What is fiction for? This is one of those questions—How does a compassionate God permit cruelty? What do women want? Why is there dandruff?—which are probably not susceptible of an answer but which yet continue to niggle. At the simplest, we may observe that inside every adult there lives on a child who must have stories that thrill or soothe, and that even novels of the grandest seriousness are no more than elaborated fairy tales. But is this a sufficient accounting for, say, Middlemarch—which Virginia Woolf described as one of the very few novels written for grown-ups—or The Golden Bowl, or Samuel Beckett’s Molloy? In his essay collection The Broken Estate, James Wood observes that “fiction moves in the shadow of doubt, knows itself to be a true lie, knows that at any moment it might fail to makes its case. Belief in fiction is always belief ‘as if.'” Wood follows this with an apposite and characteristically subversive quote from Thomas Mann:
To the artist new experiences of “truth” are new incentives to the game, new possibilities of expression, no more. He believes in them, he takes them seriously, just so far as he needs to in order to give them the fullest and profoundest expression. In all that he is very serious, serious even to tears—but yet not quite—and by consequence, not at all. His artistic seriousness is of an absolute nature, it is “dead-earnest playing.”
Of course, the umbrage that Wood casts, and Mann’s deft flicking of the rug from under fiction’s feet, are not quite the daring pieces of prestidigitation they would once have seemed; shadowy doubt is the condition of all our lives in the postmodernist age, when even the most ringing affirmation of truth is horned willy-nilly in vestigial quotation marks. James Wood, one of the subtlest and most serious of the present generation of critics—if “generation” is not too large a word for such a small band—is uneasy with the current laxities, not only in literature but in what passes generally under the name of religion.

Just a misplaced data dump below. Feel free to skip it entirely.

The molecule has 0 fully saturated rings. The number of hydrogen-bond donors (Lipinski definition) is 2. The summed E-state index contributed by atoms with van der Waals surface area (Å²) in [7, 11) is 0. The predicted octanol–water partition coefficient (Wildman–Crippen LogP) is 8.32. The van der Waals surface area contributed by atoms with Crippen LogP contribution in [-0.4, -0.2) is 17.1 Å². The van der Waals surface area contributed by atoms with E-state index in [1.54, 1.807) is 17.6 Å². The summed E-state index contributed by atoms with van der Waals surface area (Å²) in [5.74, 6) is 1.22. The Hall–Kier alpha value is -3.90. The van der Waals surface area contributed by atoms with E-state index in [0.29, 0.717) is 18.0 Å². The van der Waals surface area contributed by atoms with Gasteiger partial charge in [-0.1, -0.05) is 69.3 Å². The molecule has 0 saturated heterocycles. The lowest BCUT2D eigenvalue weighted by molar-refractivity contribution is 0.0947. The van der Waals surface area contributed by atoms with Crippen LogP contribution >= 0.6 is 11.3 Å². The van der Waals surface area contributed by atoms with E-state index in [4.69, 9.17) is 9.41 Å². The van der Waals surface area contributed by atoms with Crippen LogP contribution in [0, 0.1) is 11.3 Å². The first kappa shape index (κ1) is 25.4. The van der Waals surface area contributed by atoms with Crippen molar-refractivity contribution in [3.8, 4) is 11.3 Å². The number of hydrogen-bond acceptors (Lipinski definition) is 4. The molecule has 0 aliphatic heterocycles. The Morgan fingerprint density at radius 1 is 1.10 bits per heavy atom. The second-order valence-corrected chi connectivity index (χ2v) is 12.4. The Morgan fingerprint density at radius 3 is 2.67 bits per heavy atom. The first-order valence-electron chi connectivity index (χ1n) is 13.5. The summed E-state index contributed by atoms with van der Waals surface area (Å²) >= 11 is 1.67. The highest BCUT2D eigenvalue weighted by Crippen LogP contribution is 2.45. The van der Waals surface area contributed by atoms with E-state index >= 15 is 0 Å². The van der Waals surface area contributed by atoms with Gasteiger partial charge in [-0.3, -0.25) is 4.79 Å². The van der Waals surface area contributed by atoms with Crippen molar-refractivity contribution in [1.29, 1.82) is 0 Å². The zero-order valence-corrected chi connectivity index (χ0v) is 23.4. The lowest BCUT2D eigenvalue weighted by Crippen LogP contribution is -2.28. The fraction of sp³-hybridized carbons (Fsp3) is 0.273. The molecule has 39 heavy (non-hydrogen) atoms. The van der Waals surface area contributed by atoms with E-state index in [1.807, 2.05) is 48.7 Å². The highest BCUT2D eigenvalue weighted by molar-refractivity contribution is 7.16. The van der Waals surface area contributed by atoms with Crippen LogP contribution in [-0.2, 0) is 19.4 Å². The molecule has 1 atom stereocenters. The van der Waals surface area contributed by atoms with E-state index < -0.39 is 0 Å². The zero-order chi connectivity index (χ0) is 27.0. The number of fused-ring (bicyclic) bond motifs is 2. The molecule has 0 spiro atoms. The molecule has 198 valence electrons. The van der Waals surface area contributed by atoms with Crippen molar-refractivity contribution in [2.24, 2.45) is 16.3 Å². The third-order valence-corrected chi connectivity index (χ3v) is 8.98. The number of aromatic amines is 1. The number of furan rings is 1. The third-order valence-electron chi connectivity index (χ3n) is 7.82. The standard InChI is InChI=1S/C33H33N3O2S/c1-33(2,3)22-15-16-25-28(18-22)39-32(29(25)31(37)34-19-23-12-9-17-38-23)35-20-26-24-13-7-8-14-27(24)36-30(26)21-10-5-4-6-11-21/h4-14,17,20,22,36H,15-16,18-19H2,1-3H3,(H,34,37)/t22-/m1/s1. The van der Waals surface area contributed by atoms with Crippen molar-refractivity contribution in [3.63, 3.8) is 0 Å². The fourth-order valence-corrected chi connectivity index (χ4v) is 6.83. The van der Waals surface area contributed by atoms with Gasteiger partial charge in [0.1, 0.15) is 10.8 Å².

He was born in 1965 in Durham in the north of England, a region that more than others has sought to cling stubbornly to the eternal verities, and was brought up in the evangelical tradition—“Sometimes it seems that my childhood was the noise around a hush, the hush of God.” As the biographical note on the jacket of The Broken Estate quaintly puts it, it was in Durham that “he first received a musical and religious education, as a chorister in that city’s cathedral.” That same note describes him, with due modesty, as a “literary journalist,” previously with the London Guardian and presently with The New Yorker.
In the great tradition of Johnson, Coleridge, and Hazlitt, of Edmund Wilson, Lionel Trilling, and Erich Heller, Wood takes literary criticism to be an overview of the humanities in general. More than any of those great predecessors, Wood situates himself firmly at the twilit crossroads where literature and…
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